seamus dubhghaill

Promoting Irish Culture and History from Little Rock, Arkansas, USA


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Nollaig na mBan (Women’s Little Christmas)

Little Christmas, traditionally known as Nollaig na mBan or Women’s Little Christmas, takes place on January 6 each year. It is also known more widely as the Feast of the Epiphany, celebrated after the conclusion of the twelve days of Christmastide. It is the traditional end of the Christmas season and until 2013 was the last day of the Christmas holidays for both primary and secondary schools in Ireland.

Owing to differences in liturgical calendars, as early as the fourth century, the churches of the Eastern Roman Empire were celebrating Christmas on January 6, while those of the Western Roman Empire were celebrating it on December 25.

In October 1582, Pope Gregory XIII introduces the Gregorian calendar as a correction the Julian calendar, because the latter has too many leap years that cause it to drift out of alignment with the solar year. This has liturgical significance since calculation of the date of Easter assumes that spring equinox in the Northern Hemisphere occurs on March 21. To correct the accumulated error, he ordains the date be advanced by ten days. Most Roman Catholic countries adopt the new calendar immediately and Protestant countries follow suit over the following 200 years. For this reason, in some parts of the world, the Feast of the Epiphany, which is traditionally observed on January 6, is sometimes referred to as Old Christmas or Old Christmas Day.

In Ireland, Little Christmas is also called Women’s Christmas (Irish: Nollaig na mBan), and sometimes Women’s Little Christmas. The tradition, still strong in counties Cork and Kerry, is so called because Irish men take on household duties for the day. Goose is the traditional meat served on Women’s Christmas. Some women hold parties or go out to celebrate the day with their friends, sisters, mothers and aunts. As a result, parties of women and girls are common in bars and restaurants on this night.

In Ireland and Puerto Rico, it is the traditional day to remove the Christmas tree and decorations. The tradition is not well documented, but one article from a January 1998 issue of The Irish Times, entitled “On the woman’s day of Christmas,” describes both some sources of information and the spirit of this occasion.

A “Little Christmas” is also a figure in Irish set dancing. It refers to a figure where half the set, four dancers, join together with hands linked behind partners lower back, and the whole figure proceeds to rotate in a clockwise motion, usually for eight bars.

So, to all of the women of Ireland and the Irish diaspora, Nollaig na mBan shona daoibh!


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Pope Gregory XIII Commissions the Gregorian Calendar

pope-gregory-xiiiPope Gregory XIII commissions the new Gregorian calendar on February 24, 1582, replacing the Julian calendar introduced by Julius Caesar in 45BCE.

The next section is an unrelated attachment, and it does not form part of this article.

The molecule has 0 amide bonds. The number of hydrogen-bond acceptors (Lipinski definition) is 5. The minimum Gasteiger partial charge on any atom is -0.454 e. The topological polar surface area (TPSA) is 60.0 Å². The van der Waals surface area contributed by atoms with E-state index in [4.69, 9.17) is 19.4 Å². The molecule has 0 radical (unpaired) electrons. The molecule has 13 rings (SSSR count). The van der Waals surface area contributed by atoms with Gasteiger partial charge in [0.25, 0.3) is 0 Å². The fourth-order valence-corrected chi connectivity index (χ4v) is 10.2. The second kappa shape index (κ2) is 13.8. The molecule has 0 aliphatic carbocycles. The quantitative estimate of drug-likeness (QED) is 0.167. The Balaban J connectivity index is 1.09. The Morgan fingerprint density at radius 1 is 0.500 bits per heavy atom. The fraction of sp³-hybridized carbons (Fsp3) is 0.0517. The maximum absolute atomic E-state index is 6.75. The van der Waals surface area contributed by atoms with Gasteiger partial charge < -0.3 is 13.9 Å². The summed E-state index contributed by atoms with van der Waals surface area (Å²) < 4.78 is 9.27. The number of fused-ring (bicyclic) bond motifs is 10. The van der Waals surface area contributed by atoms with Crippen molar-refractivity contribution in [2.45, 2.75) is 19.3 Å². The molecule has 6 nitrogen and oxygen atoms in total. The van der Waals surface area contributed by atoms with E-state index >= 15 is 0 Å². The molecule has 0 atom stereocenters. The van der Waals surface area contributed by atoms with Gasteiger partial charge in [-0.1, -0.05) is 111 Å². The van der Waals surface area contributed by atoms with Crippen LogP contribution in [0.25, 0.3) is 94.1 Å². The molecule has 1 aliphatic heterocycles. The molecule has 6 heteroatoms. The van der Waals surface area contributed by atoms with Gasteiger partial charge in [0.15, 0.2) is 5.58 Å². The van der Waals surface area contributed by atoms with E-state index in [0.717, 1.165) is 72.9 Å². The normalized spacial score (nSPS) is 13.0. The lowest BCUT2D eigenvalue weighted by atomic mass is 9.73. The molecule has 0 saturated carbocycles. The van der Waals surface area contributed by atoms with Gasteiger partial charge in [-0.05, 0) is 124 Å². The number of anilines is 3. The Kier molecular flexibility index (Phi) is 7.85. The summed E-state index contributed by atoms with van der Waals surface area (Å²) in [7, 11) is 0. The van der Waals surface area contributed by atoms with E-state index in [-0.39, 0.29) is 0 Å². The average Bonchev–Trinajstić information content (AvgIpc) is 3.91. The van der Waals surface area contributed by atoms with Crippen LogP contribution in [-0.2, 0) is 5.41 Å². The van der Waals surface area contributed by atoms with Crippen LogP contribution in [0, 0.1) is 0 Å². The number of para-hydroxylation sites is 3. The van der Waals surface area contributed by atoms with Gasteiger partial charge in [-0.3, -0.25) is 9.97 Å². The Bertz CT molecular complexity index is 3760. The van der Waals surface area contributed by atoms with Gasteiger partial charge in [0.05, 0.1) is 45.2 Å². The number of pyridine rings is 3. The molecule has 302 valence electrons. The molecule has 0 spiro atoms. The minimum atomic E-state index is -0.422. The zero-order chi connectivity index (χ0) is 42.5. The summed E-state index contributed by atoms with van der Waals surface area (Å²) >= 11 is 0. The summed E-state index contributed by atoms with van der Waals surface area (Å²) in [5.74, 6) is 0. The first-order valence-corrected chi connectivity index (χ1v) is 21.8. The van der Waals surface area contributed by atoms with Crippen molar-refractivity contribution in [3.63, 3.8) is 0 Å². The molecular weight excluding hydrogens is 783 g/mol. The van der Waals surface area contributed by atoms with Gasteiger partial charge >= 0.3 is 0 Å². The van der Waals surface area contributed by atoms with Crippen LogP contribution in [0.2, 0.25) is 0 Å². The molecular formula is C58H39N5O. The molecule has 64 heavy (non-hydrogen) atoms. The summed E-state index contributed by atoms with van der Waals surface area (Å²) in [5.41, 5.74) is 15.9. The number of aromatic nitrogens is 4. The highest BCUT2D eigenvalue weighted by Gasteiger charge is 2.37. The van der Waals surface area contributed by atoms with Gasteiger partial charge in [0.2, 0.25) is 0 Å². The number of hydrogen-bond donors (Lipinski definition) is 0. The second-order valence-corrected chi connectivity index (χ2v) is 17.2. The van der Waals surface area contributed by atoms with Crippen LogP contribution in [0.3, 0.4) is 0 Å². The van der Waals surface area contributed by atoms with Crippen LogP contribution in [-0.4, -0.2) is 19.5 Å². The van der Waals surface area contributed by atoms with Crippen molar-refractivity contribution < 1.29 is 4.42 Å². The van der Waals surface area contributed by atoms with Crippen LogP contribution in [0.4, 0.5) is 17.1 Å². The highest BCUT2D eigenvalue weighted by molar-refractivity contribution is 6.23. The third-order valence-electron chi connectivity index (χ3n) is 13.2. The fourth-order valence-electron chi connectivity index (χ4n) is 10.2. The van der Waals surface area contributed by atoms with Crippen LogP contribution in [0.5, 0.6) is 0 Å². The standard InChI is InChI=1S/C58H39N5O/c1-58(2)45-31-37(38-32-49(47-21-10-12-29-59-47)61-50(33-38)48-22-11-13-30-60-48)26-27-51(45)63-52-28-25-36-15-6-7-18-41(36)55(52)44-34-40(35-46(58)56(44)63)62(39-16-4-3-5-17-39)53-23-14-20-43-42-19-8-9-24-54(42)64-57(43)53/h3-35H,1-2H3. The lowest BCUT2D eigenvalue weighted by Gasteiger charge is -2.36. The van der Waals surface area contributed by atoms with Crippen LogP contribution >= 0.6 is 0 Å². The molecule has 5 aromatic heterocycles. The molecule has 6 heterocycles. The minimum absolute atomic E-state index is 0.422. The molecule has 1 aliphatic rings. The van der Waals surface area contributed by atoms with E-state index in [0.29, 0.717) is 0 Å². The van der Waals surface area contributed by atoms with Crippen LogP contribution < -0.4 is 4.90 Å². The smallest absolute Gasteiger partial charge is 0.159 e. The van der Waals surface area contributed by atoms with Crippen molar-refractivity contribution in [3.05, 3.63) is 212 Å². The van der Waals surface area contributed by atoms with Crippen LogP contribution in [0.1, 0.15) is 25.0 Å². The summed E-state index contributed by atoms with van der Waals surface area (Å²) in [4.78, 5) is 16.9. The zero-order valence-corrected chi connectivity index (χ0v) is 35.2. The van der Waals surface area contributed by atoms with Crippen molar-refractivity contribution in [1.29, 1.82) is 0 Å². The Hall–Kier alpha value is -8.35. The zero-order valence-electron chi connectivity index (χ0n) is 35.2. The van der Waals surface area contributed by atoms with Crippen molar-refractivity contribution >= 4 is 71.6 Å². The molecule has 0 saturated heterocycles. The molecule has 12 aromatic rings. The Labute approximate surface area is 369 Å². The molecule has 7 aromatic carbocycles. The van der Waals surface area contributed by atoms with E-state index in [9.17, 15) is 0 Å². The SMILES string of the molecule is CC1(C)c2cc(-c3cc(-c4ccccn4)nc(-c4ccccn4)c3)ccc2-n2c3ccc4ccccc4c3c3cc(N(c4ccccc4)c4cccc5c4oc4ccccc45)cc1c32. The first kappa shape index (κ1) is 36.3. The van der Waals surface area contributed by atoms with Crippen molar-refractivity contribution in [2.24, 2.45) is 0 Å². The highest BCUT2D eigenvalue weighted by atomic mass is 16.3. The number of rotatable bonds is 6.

The reason for the reform is that the average length of the year in the Julian calendar is too long. It treats each year as 365 days, 6 hours in length, whereas calculations show that the actual mean length of a year is 365 days, 5 hours, and 49 minutes. As a result, the date of the actual vernal equinox, over the course of 13 centuries, has slowly slipped to March 10, while the calculation of the date of Easter still follows the traditional date of March 21.

These calculations are verified by the observations of mathematician and astronomer Christopher Clavius, and the new calendar is instituted when Gregory decrees on February 24, 1582, that the day after Thursday, October 4, 1582 will not be Friday, October 5, but rather Friday, October 15, 1582. The new calendar duly replaces the Julian calendar and has since come into universal use. Because of Gregory’s involvement, the reformed Julian calendar comes to be known as the Gregorian calendar.

The switchover is bitterly opposed by much of the populace, who fear it is an attempt by landlords to cheat them out of a week and a half of rent. However, the Catholic countries of Spain, Portugal, Poland, and Italy comply almost immediately. France, some states of the Dutch Republic, and various Catholic states in Germany and Switzerland follow suit within a year or two, and Hungary follows in 1587.

More than a century passes before Protestant Europe accepts the new calendar. Denmark, the remaining states of the Dutch Republic, and the Protestant states of the Holy Roman Empire and Switzerland adopt the Gregorian calendar in 1700–1701. Ireland and Great Britain, along with its American colonies, reform in 1752, where Wednesday, September 2, 1752 is immediately followed by Thursday, September 14, 1752. They are joined by the last Protestant holdout, Sweden, on March 1, 1753.

The Gregorian calendar is not accepted in eastern Christendom for several hundred years, and then only as the civil calendar. The Gregorian Calendar is instituted in Russia by the Bolsheviks in 1917. Romania accepts it in 1919 and is followed by Turkey in 1923. The last Orthodox country to accept the calendar is Greece, also in 1923.